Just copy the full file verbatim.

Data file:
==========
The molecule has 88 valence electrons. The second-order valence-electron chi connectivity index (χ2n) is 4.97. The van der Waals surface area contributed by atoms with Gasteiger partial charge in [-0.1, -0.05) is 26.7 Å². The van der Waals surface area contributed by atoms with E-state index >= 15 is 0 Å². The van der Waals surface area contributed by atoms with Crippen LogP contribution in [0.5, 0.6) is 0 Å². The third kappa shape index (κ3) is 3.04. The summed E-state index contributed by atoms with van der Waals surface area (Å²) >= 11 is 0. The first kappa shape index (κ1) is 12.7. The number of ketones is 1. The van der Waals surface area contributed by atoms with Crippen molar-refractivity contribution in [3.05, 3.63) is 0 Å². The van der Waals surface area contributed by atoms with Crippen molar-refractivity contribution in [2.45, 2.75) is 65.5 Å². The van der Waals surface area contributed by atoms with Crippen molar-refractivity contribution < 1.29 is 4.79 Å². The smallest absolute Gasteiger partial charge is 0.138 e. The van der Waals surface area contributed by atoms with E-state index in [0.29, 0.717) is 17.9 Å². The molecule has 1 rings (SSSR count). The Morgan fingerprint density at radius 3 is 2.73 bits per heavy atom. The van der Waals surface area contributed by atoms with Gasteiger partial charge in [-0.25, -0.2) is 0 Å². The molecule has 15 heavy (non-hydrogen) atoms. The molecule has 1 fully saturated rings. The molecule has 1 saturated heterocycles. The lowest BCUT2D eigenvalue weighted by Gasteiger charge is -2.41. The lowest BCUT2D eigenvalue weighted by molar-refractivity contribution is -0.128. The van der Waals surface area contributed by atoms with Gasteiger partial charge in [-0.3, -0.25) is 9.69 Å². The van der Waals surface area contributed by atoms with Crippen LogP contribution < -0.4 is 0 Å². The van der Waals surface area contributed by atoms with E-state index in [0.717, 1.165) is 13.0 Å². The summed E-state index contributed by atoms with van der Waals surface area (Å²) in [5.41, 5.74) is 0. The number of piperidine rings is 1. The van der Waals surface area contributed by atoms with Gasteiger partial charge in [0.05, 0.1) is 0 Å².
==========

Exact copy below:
The molecule has 88 valence electrons. The second-order valence-electron chi connectivity index (χ2n) is 4.97. The van der Waals surface area contributed by atoms with Gasteiger partial charge in [-0.1, -0.05) is 26.7 Å². The van der Waals surface area contributed by atoms with E-state index >= 15 is 0 Å². The van der Waals surface area contributed by atoms with Crippen LogP contribution in [0.5, 0.6) is 0 Å². The third kappa shape index (κ3) is 3.04. The summed E-state index contributed by atoms with van der Waals surface area (Å²) >= 11 is 0. The first kappa shape index (κ1) is 12.7. The number of ketones is 1. The van der Waals surface area contributed by atoms with Crippen molar-refractivity contribution in [3.05, 3.63) is 0 Å². The van der Waals surface area contributed by atoms with Crippen molar-refractivity contribution in [2.45, 2.75) is 65.5 Å². The van der Waals surface area contributed by atoms with Crippen molar-refractivity contribution < 1.29 is 4.79 Å². The smallest absolute Gasteiger partial charge is 0.138 e. The van der Waals surface area contributed by atoms with E-state index in [0.29, 0.717) is 17.9 Å². The molecule has 1 rings (SSSR count). The Morgan fingerprint density at radius 3 is 2.73 bits per heavy atom. The van der Waals surface area contributed by atoms with Gasteiger partial charge in [-0.25, -0.2) is 0 Å². The molecule has 15 heavy (non-hydrogen) atoms. The molecule has 1 fully saturated rings. The molecule has 1 saturated heterocycles. The lowest BCUT2D eigenvalue weighted by Gasteiger charge is -2.41. The lowest BCUT2D eigenvalue weighted by molar-refractivity contribution is -0.128. The van der Waals surface area contributed by atoms with Gasteiger partial charge in [-0.3, -0.25) is 9.69 Å². The van der Waals surface area contributed by atoms with Crippen LogP contribution < -0.4 is 0 Å². The van der Waals surface area contributed by atoms with E-state index in [0.717, 1.165) is 13.0 Å². The summed E-state index contributed by atoms with van der Waals surface area (Å²) in [5.41, 5.74) is 0. The number of piperidine rings is 1. The van der Waals surface area contributed by atoms with Gasteiger partial charge in [0.05, 0.1) is 0 Å².